We design, manufacture and service sophisticated machinery and systems for customers in the energy, food processing and air transportation industries. We have manufacturing operations worldwide and are strategically located to facilitate delivery of our products and services to our customers. We operate Energy Systems (comprising Energy Production Systems and Energy Processing Systems), FoodTech and Airport Systems business segments. Our business segments serve diverse industries with a wide customer base. We focus on economic and industry-specific drivers and key risk factors affecting each of our business segments as we formulate our strategic plans and make decisions related to allocating capital and human resources. The following discussion provides examples of the kinds of economic and industry factors and key risks that we consider.

The results of our Energy Systems businesses are primarily driven by changes in exploration and production spending by oil and gas companies, which in part depend upon current and anticipated future crude oil and natural gas prices and production volumes. Our Energy Production Systems business is affected by trends in land and offshore oil and gas production, including shallow and deepwater development. Our Energy Processing Systems business results reflect spending by oilfield service companies and engineering construction companies for equipment and systems that facilitate the flow, measurement and transportation of crude oil and natural gas. The level of production activity worldwide influences spending decisions, and we use rig count as one indicator of demand. In the past year, oil and gas prices have been high relative to historical levels, creating incentives for investment in the energy industry. This trend benefited both of our Energy Systems businesses in 2007.

Our FoodTech business results reflect the level of capital investment being made by our food processing customers. The level of capital spending is influenced by changing consumer preferences, public perception of food safety, conditions in the agricultural sector that affect commodity prices, and by our customers’ overall profitability. FoodTech revenues include variable rentals from equipment leases, such as citrus extractors. FoodTech results also may fluctuate as a result of consolidation of customers in the commercial food processing industry.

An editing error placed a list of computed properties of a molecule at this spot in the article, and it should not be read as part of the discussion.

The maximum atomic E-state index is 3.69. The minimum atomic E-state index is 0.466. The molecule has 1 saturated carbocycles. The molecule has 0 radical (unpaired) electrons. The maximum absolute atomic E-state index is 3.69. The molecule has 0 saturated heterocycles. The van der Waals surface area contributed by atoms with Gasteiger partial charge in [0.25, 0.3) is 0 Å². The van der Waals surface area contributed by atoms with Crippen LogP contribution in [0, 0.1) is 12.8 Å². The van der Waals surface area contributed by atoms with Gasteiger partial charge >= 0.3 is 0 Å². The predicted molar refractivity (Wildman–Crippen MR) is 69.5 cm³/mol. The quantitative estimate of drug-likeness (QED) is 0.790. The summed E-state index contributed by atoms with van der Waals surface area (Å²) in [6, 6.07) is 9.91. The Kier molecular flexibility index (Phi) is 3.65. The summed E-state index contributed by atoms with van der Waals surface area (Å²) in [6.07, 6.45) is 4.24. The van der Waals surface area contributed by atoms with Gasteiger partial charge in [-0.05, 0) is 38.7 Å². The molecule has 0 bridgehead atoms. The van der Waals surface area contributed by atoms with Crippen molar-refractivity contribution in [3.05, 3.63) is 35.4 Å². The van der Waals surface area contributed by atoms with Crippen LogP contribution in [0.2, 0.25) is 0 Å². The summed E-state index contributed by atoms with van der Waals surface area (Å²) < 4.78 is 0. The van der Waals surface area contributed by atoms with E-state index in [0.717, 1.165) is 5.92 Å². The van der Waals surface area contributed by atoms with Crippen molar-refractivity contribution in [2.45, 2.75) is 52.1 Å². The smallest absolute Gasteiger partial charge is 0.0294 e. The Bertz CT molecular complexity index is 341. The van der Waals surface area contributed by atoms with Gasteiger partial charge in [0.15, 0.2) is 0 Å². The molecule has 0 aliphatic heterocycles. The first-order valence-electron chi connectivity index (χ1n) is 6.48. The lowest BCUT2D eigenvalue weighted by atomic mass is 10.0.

The results of our Airport Systems business are highly dependent upon the profitability of our customers in the airline and air cargo markets. Their profitability is affected by fluctuations in passenger and freight traffic and the volatility of operating expenses, including the impact of costs related to labor, fuel and airline security. There were positive developments in the airline industry during 2007, including growth in passenger traffic and air cargo. However, we have experienced competitive pressures, especially in the passenger boarding bridge product line, which has affected our pricing. In addition, results in our Airport Systems business are influenced by the level of purchases by the U.S. Air Force, which depend upon governmental funding approvals.

We also focus on key risk factors when determining our overall strategy and making decisions for allocating capital. These factors include risks associated with the global economic outlook, product obsolescence, and the competitive environment. We address these risks in our business strategies, which incorporate continuing development of leading edge technologies, cultivating strong customer relationships, and growing our energy business.

In 2007, we again emphasized technological advancement. In Energy Production Systems, we delivered the industry’s first commercial application of a full-scale subsea processing system. Subsea processing enables production and treatment of hydrocarbons on the ocean floor, thereby reducing deepwater oilfield development costs for pipelines, risers and other topside processing equipment. The installation of our system is expected to improve an oilfield’s recovery by removing the water from the well stream and then reinjecting the water back into the reservoir through a separate subsea well. In FoodTech, we advanced the design in one of our freezers to manage increased throughput while maintaining the same compact size of earlier models. This should allow food processors to increase yield and speed of processing without requiring more production space.

We have developed close working relationships with our customers in all of our business segments. Our Energy Production Systems business results reflect our ability to build long-term alliances with oil and gas companies that are actively engaged in offshore deepwater development, and provide solutions to their needs in a timely and cost-effective manner. We have formed similar collaborative relationships with oilfield service companies in Energy Processing Systems, air cargo companies in Airport Systems and citrus processors in FoodTech. We believe that by working closely with our customers we enhance our competitive advantage, strengthen our market positions and improve our results.